Webinar Examines Spiritual Wellness, Steps to Overcoming Depression, Burnout | Baptist life
LOUISVILLE, Ky. (KT) — Over the past two years, pastoralists have walked a precarious line between respecting individual freedoms and protecting their flocks from potential harm. The number of decisions required by church leaders since the arrival of COVID-19 has left many exhausted, and perhaps even clinically depressed.
“I would say that a lot of our pastors are suffering from some kind of behavioral depression and they don’t have the space to recognize it,” said Job Juarez, leader of the church planting group at Kentucky Baptist Convention.
Juarez said he knows pastors who have resigned and others who are considering it, who could blame them after this prolonged season of confusion, loneliness, fear and stress levels that experts say equal those of the war survivors.
“As soon as the pandemic hit, we knew the emotional toll would directly impact the well-being and emotional health of our pastors and leaders,” Juarez said. “It happened with the Great Depression. It happened with World War II. It happened with the Spanish flu. The data tells us that whenever a situation has global dimensions, a shock occurs. It is an inevitable consequence.
Many pastors are likely going through behavioral depression, Juarez said, they just haven’t been diagnosed. “Some may suffer from anxiety and even bipolar disorder.”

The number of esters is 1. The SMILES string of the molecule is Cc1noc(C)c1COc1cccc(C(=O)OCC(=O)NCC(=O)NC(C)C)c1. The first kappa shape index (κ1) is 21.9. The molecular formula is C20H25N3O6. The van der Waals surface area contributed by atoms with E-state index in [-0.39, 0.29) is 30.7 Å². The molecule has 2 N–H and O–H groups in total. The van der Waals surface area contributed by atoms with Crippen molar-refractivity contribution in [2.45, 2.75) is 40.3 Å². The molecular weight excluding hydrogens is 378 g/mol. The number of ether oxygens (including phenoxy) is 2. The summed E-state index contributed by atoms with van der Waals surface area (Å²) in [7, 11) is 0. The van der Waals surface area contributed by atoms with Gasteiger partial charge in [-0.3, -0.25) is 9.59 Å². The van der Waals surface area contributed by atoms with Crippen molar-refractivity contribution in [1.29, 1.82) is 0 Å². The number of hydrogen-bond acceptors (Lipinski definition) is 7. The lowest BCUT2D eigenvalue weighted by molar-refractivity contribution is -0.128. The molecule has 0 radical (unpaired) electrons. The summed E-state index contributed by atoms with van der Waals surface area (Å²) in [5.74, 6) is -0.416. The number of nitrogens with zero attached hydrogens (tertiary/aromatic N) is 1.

Juarez, a licensed marriage and family therapist, will host a wellness webinar on Thursday, January 27. The 60-minute online discussion will focus on spiritual well-being and outline steps for overcoming burnout, anxiety, and depression. Participants will learn to identify early signs of depression and will be directed to professional Bible resources.
Kimberly Moynahan, also a licensed marriage and family therapist, will join Juarez on Thursday’s webinar. Registration for the webinar is open to everyone and can be found at https://www.kybaptist.org/event/wellbeing-webinar/.
The wellness webinars were launched after a survey conducted by the church planting group last October in which respondents listed their top mental health issues. #2 on the list was the sense of isolation felt by pastors since March 2020.
“You have all kinds of people who didn’t graduate from high school and couldn’t see their grandkids and they couldn’t be in the hospital with family members,” he said. Juarez.
He has seen many church planters and pastors struggle to cope with the nations political climate in the face of COVID-19 and ever-changing regulations.
“We are social beings,” Juarez said, “and our pastors have been caught in the middle.”
He heard story after story of pastors who were pressured into advising mask-wearing and against mask-wearing, for vaccinations and against vaccinations. “It further isolated pastors who were already alone.”
In March, Juarez said the wellness webinar will focus on how humans are wired by God’s purpose to pursue relational intimacy. In May, the focus is on healthy choices for the body.
“It will be positive and practical. It will be empowering and at the same time it will be very easy to act,” he said.
Juarez said he would encourage everyone to look carefully in the mirror and explore the possibility that the COVID-19 pandemic has had significant mental consequences.
He said two years ago that he felt like “the world was falling apart. We were fighting over toilet paper and we didn’t know what was going to happen. The consequence of this trauma, this fight or flight reaction, has been imprinted in all of our brains and we are still dealing with it.